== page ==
Furthermore I fail to see why the call to repeal a law which is discriminatory is tantamount to hijacking human rights. Indeed calling for the repeal of 377A is an action which shows great respect for this idea of human rights. Those calling for repeal are not limited to homosexuals; in fact NMP Siew is himself a heterosexual. Mr Hri to is most definitely not homosexual. I myself, last i heard am as homosexual as Aaron is homosexual. Indeed the composition of people calling for repeal is more varied than what is suggested by the learned parliamentarian; I know Christians who seek to repeal the law but do not approve of homosexuality, and Aaron has at times said he was slight homophobic. All those seeking repeal seek these things: That religion be kept out of the picture and that people be treated as equal as possible. Its a matter of human rights and attempting to fudge around with concepts such as equality and fairness cannot change the fact.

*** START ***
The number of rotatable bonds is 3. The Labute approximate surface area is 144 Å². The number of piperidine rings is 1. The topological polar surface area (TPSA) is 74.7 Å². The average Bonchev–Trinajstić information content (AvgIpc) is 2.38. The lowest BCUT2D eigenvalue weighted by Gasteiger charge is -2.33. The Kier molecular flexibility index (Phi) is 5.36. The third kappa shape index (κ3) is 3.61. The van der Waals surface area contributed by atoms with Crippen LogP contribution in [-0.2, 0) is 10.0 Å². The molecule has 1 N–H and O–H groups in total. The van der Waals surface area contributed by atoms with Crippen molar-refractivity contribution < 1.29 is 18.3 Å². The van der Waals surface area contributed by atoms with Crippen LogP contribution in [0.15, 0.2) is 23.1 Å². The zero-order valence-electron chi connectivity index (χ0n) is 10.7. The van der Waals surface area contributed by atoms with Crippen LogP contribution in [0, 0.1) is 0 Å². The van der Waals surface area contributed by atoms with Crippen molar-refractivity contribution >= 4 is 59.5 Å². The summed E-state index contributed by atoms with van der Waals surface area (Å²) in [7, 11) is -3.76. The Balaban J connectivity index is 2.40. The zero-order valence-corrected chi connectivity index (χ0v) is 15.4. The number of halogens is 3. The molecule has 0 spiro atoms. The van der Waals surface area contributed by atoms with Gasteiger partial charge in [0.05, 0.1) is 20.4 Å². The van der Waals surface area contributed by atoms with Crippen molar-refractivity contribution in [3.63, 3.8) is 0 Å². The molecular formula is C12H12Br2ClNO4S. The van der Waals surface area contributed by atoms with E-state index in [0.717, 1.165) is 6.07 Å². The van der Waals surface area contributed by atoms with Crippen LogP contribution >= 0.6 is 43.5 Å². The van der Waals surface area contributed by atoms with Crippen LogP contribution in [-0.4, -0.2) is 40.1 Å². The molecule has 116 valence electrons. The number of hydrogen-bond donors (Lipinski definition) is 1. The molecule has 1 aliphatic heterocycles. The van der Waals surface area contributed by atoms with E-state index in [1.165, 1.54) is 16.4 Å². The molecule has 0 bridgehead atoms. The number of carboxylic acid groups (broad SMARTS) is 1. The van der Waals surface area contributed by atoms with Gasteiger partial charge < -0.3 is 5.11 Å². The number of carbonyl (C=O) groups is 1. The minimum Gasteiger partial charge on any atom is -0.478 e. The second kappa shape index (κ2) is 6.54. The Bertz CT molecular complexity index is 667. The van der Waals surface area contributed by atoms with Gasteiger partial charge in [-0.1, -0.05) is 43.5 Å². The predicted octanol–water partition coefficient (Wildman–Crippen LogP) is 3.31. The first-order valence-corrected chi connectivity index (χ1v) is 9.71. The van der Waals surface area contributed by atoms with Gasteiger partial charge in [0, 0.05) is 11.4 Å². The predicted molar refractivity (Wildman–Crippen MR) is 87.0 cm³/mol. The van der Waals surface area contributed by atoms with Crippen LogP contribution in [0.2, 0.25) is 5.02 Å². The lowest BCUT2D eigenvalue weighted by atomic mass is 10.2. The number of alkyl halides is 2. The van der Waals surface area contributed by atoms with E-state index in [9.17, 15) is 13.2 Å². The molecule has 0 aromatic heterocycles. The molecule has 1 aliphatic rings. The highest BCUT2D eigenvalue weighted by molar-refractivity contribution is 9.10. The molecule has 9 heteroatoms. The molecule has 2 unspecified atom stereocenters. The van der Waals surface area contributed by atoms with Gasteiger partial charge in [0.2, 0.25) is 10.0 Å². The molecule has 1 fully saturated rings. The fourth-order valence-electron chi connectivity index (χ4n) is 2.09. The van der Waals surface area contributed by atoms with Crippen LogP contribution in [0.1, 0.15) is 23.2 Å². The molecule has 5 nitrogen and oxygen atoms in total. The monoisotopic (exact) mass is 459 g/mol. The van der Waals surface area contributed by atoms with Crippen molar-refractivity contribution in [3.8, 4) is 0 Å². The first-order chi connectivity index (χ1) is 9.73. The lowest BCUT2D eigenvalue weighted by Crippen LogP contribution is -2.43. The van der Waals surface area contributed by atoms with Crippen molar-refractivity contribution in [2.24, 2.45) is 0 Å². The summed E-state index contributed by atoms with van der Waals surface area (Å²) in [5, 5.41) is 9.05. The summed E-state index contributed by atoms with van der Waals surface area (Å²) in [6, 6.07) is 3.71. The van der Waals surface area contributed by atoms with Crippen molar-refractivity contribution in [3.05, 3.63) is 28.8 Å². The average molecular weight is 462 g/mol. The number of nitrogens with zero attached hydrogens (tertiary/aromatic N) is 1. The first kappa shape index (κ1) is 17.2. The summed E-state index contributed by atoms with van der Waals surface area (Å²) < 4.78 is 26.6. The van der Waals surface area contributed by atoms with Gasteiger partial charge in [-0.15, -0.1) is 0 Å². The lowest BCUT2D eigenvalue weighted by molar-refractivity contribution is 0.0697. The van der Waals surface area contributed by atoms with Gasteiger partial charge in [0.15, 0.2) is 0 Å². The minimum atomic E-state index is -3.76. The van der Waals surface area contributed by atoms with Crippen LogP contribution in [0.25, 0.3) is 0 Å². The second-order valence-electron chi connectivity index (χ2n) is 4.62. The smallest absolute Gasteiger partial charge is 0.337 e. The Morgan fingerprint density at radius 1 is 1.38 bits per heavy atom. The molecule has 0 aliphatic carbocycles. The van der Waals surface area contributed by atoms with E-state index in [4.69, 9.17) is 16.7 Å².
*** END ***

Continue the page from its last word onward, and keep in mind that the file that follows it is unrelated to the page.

I now turn to the matter of the petition to Keep 377A. It maybe that there were 15 000 rather concerned people who signed. However one must question whether this is a good indicator of anything if “Jesus” himself signed the petition. Furthermore, just because many people say its right does not make it right. In National Service it is common for people to be tekaned, does this make it any more right? What about the murder of Jews? What of the prejudice against the african americans or africans? Did the fact that society deemed it right make it anymore right? There was also a time not too long ago when Christians were fed to lions in the Roman Arena.